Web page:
Sweet, Sweet Home

It’s amazing how days just roll by here. So much, and so little, has happened it’s hard to know where to begin. Suffice it to say the farm in the summertime is a hopping place.

Really.

Last Monday morning we woke up to our first Nebraska morning. Cooler than I thought it would be but far from actually being cool, our first day was spent primarily in the sour cherry trees out in the orchard. Completely full of ripe fruit and not able to wait another day, the six of us stood on ladders and large buckets picking and picking and picking until we were all soaking wet and sticky with juice. With so many buckets of newly picked cherries, the only thing to do next was to pit them all. Sitting on the deck getting stickier still, I was once again captured by the quiet of the place. Peaceful. Tranquil. The breeze stirring the trees. A far-off tractor. The boys laughing off in the barn. It was enough peace to silence even the clamor that occurs in my own head.  Usually, when faced with a mundane chore like pitting cherries, I plug in my iPod to create rhythm and a quicker pace. Not here. I wouldn’t dream of interrupting the soothing sound of the place itself. And the clock isn’t running either so there’s nothing to be gained by rushing.

And so we spent our first days: picking from the garden, mowing the yards, planning what to do next. The boys were thrilled to catch a glimpse of the only kitten to be born this year on the farm. “Sparky,” as Milt named her, is just a tiny fuzzy, black thing with huge eyes. It only took us a day of hand feeding her to get her to a place where we could pet her. And now, almost a week later, she’s tame enough to pick up, cuddles up against us when we sit outside, follows us when we walk away from her. The boys are smitten with her. The fish we carted from Pennsylvania largely forgotten–except by Nicholas who still checks in on them daily.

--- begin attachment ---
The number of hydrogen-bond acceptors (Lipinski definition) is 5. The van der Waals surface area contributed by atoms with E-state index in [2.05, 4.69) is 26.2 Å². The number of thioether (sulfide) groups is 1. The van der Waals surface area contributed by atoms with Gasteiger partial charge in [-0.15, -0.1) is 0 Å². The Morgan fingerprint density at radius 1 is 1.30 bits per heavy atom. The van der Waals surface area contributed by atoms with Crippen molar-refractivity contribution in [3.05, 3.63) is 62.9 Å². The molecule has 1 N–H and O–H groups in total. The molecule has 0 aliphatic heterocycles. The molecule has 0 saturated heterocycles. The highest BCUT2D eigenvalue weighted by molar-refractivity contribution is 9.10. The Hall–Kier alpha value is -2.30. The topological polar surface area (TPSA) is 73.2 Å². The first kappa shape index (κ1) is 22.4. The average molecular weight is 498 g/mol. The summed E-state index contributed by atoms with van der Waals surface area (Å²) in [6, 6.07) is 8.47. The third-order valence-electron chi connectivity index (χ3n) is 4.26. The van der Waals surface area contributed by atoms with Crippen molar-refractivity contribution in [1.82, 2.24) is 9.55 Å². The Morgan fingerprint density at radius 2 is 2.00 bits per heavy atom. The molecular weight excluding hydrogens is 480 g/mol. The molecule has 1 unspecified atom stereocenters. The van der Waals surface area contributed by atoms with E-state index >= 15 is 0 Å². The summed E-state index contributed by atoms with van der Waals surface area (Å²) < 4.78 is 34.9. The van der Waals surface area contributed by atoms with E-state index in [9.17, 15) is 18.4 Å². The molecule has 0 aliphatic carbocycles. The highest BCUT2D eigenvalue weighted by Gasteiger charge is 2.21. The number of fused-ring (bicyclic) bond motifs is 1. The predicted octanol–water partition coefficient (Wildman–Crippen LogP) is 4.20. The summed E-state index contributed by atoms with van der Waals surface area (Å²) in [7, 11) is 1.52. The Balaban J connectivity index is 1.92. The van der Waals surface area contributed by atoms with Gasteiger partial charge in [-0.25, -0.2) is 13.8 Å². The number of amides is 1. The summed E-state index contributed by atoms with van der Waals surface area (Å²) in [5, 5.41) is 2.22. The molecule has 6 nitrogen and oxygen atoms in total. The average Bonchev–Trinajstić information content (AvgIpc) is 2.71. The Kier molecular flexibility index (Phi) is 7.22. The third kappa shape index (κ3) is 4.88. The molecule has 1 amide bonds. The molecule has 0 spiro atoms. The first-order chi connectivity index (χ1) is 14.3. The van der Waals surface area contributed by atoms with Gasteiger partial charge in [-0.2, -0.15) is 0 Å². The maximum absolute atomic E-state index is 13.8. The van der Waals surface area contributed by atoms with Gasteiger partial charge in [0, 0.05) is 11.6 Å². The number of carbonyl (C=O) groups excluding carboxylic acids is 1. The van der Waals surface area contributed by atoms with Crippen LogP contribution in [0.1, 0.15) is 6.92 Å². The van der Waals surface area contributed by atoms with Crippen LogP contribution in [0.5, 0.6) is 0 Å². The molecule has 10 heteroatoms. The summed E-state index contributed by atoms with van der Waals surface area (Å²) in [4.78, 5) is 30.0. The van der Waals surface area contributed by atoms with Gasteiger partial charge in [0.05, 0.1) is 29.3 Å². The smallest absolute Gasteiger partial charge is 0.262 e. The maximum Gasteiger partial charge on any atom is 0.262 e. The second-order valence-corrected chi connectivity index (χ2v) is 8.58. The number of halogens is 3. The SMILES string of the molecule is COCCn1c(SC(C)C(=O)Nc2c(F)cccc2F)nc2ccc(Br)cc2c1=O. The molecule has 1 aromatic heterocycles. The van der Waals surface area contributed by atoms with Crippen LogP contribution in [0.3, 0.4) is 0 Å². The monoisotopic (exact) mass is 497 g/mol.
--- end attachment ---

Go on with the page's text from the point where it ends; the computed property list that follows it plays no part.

On Saturday Orlando’s family began to arrive. It’s a tradition for he and his sisters to gather at the farm for the Fourth of July. As his sisters and their families trickled in, the house filled with kids and dogs and general chaos. Of course I’m used to it—we do this every year. And of course we all visited the local fireworks trailer to pick out rockets and sparklers for the holiday. And of course we made meals for twenty plus people and tried to squeeze them all around a single table. And of course we went to the pool to cool off from the heat that crested 100 degrees on the garage thermometer. And of course, when the day came, we went into Seward, the neighboring town and self-proclaimed “Fourth of July City” for all the festivities. We watched local pilots turn their tricks in the airshow, run by local crop dusters and pilots who love to wow the hometown crowd with their courage. We browsed the quilts and art at the huge craft show, complete with any kind of Go Big Red ware you could possibly want. We waved to the horsemen and antique tractor riders and clowns and politicians and Czech queens in the local parade, standing with the crowd as the flag passed and giving a standing ovation to every single serviceman who walked by. Patriotism in its most honest, purest form. And of course we enjoyed a cookout complete with watermelon and homemade ice cream.

But the best part came later. We gathered the boys in the van and drove back into Seward for the fireworks display. Of course it’s a busy place so we had to leave the van several blocks away from the park where they blast the things. As we walked through the neighborhood, true to Nebraska tradition, every home was shooting off fireworks of their own. And they weren’t little either. The boys’ eyes were as wide as saucers and we walked through a veritable war zone of sky rockets and roman candles and artillery. The boomers clashing and spraying sparks overhead, it was both exhilarating and frightening. And beautiful. Even in my adult knowing that shooting fireworks from the middle of the street while cars drive by isn’t a smart thing, I must admit that it was cooler than cool to walk through the canopy of colored sparks and sprays.

But then, sitting on a blanket in the beautiful evening air, we sat together with the boys as the “real” fireworks burst overhead with every color and fizzle imaginable. They “ooohed” and “aahhed” with the crowd, snuggled closer for the really loud booms, and came away sleepy and content, feeling like they’d just lived through the “best day ever.”

And as we drove down the country road and the lights of the farm came into view, it was Dominick in the back seat, sleepy-eyed but watchful, who declared, “There it is! I can see it! Sweet, sweet home!”

And Orlando turned to me and smiled.

So we’re off to a good start. And even with the uncertainty of Orlando’s job and whether or not we get to stay or go, the sweetness of our new home and faith in the One who sent us is building within us. And for now, that’s enough.

Picking cherries

Nicholas and Dominick watching the tractors go by